Posted on June 30, 2023 by Emily Forbes

A couple of weeks ago I set a challenge to walk 10,000 steps a day. It was only for 5 days, starting with 2000 and adding 2000 every day. As a personal trainer it seems easy to just remind my clients about getting their steps in, but the actual reality of trying to get them in when you work a desk job and have kids is another thing. Not having a desk job I don’t usually need to think or actively try to get my steps in, so I experimented to see what it would actually take. My plan was to try and simulate a “normal” working day, but that was actually impossible with my variable hours and just did my best with my free time. Here’s how it went.

Day 1: The first week I planned to do this challenge I got a stomach bug so being still was the most beneficial for me and few steps were taken over the week. Sometimes, life throws us a curveball. Be kind to yourself and pick up when you can.

Day 1, take 2: Getting 2000 steps was easy. I have come to learn that 1000 steps for me is around 8.5mins. On this day I walked around the block at work, which was 2 loops to hit the 2000. I’ve learnt what would give me my 2000 steps without thinking about it now – a loop around the park near my house, a walk up to the shop and back, or a couple of loops around the block. The best thing is that it was easy to add in my day and didn’t have a big time impact.

Day 2: My intention was to do the loop around the park in the morning or walk round the valley which a longer walk before work, but I had forgot I was doing the challenge to be honest. This meant I was cramming the steps in later in my day. This was difficult because I didn’t actually have the time then. I walked up to the shops and looped around the block = 3000 steps. I then had to walk to a job which I included as my extra 1000 steps. I made sure I got them done as I had made myself accountable by setting the challenge online.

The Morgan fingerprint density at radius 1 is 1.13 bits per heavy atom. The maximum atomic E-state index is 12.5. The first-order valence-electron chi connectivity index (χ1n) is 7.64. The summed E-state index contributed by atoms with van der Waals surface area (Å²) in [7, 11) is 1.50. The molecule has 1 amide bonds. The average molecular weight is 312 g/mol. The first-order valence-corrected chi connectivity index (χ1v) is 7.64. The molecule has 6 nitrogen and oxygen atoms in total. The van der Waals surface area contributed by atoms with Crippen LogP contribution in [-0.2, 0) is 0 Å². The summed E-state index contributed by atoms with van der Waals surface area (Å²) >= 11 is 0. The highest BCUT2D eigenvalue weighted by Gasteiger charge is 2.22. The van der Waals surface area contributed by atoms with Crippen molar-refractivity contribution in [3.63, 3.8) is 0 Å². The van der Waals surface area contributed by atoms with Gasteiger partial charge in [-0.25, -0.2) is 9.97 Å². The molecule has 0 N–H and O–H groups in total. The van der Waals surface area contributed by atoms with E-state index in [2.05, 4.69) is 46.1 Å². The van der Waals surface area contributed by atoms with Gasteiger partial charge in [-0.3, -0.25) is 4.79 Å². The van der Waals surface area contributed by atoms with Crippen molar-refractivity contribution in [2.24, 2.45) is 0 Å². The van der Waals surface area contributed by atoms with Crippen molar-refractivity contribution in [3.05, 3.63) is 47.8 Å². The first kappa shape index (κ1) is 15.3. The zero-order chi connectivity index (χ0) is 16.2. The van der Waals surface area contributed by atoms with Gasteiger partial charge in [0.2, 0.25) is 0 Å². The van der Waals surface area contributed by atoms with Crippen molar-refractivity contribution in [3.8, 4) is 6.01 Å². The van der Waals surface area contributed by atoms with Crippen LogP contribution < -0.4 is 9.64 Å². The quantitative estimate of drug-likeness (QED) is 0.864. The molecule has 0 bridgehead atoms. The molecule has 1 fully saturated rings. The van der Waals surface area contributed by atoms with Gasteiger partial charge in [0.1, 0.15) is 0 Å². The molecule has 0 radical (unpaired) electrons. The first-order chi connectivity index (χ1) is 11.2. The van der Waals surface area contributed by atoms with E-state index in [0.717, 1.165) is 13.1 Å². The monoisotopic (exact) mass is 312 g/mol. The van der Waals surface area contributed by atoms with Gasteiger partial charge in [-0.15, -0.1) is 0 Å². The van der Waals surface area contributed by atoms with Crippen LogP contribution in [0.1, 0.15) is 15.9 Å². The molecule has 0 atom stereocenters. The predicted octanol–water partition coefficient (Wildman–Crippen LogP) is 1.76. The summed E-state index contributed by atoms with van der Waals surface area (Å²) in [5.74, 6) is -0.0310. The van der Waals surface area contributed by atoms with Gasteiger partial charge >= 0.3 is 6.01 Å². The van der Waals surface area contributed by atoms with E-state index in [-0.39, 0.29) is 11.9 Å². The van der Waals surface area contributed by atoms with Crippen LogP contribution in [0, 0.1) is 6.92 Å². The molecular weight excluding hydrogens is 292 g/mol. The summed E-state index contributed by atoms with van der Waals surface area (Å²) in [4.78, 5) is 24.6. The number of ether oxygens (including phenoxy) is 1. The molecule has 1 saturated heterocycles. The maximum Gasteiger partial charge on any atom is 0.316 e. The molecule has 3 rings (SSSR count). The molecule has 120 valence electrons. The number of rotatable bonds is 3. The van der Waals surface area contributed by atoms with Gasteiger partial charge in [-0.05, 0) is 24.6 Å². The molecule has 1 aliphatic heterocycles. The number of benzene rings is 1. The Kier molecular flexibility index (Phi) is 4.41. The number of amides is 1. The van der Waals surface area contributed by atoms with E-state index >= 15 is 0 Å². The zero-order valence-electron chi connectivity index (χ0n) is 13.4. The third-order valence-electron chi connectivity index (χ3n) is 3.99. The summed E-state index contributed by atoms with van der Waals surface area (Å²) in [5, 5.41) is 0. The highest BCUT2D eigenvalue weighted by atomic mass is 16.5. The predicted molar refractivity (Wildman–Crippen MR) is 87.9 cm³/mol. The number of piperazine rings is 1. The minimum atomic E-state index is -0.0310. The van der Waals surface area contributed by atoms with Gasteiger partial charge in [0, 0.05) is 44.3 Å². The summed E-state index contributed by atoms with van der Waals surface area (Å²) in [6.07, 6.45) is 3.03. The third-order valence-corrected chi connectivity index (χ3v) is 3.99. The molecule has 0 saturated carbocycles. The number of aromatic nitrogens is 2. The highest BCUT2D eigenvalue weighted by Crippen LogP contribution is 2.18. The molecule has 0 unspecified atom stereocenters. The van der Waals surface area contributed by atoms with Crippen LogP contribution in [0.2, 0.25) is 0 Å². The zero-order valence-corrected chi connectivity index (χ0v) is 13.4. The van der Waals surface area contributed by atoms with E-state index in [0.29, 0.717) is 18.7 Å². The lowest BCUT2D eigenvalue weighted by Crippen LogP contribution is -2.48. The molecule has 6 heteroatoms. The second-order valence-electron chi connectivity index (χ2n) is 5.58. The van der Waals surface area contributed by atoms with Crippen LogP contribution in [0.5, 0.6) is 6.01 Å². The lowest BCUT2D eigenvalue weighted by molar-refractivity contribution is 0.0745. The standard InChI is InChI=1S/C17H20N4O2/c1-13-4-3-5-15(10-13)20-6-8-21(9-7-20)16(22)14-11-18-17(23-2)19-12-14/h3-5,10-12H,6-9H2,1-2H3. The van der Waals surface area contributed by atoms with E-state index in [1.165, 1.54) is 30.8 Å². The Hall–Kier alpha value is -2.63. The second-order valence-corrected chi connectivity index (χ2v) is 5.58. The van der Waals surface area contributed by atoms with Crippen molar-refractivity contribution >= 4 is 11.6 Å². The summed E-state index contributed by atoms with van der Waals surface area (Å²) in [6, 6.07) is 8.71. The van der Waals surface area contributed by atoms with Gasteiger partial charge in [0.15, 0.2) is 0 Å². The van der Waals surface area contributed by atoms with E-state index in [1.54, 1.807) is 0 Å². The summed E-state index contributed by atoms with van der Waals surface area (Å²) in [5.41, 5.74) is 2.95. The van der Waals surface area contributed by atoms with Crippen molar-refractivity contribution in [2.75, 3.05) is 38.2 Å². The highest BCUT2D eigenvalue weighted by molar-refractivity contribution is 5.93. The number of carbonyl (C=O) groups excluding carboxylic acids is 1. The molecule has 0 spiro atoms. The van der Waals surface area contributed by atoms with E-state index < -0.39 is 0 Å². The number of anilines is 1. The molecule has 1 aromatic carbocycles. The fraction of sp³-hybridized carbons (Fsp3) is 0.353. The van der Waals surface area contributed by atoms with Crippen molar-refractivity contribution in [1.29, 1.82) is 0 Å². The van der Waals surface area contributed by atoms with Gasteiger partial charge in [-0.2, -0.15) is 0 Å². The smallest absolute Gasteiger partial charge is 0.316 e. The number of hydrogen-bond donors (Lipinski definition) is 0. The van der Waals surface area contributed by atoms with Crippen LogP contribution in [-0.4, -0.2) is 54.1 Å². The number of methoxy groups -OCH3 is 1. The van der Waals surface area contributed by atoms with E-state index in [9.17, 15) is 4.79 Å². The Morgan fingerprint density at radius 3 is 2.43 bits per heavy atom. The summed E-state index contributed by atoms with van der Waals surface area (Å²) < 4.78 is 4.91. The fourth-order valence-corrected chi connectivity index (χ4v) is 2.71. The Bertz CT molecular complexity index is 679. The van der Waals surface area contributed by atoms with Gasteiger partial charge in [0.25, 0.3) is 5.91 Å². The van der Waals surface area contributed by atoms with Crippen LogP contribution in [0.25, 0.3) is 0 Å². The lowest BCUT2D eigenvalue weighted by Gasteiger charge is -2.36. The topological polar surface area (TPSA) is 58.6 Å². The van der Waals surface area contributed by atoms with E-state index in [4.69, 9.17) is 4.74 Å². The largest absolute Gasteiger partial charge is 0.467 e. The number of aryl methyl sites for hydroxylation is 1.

Day 3: I was going to walk in the morning, but still overcoming the effects of the bug was not up for it. I did have time in the afternoon which meant a nice sunny walk along the canal and back which was just under and hour. Much easier to do in summer.

Day 4: I got up early and did a big walk around the valley near my house for 60mins and then did an evening walk around the park to get the extra steps in. Bearing in mind that this is all on top of my usual steps so ended up being 18,000 steps in total. I was starting to feel a bit tired from the extra walking. The summer months obviously make it soooo much easier to get the steps in early and late.

Day 5: The big finale. I actually had a quiet day at work and the weather was lush. I took myself to Meanwood Park and did one of my favourite walks which I know would get me all my steps. Total time walking about 1hr 40min.

This is what I learnt and here are some of my take-home messages:

  • Start small. Jumping from 1000 to 10,000 steps will feel like a near impossible task and leave you feeling dis-empowered. Try adding in just 2000 steps a day and get that habit established first.
  • Learn how many minutes it takes you to walk 1000 steps then it will be easier for you to plan how long you need to meet a step count. Get to know what routes and loops will give you 1000/2000 steps.
  • Get accountable. Telling your friends/spouse/kids/social media, whatever it will take, but get it said out loud. Kids are usually pretty good at challenging you if you say that is what you’re going to do.
  • Plan it in. As said above, knowing how long and what routes are x amount of steps will make it easier to plan in your day.
  • Getting in the habit whilst it’s summer will make it much easier than starting in winter. But you might also want to find routes which you feel safe doing in the dark.
  • Little and often.
  • Finding ways to create those additions of steps without them impacting your day too much. Walking the kids to school, to the shops, parking further away, getting off the bus a stop early, using the toilet on a different floor – using the stairs obviously, looping around the block, take walking meetings/phone calls, set up a walking group with work colleagues/friends, drink lots water so you have to get up more often, walk over to colleagues desks to communicate rather than pinging emails, play with your kids, get a dog, get a desk treadmill, up the dishes away 1 item at a time, set break reminders to get up from your desk every hour to move, get a fitness tracker to keep you motivated.
  • Lean into the resistance of getting started, knowing you’ll feel better for doing it.
  • As you build up more steps in the week, it might still be hard to hit 10,000. Perhaps, accept that as good enough and try get additional steps in at the weekend when you have more time. Getting out in nature is also a big nervous system regulating, immune boosting, stress buster!

Happy walking for health and longevity!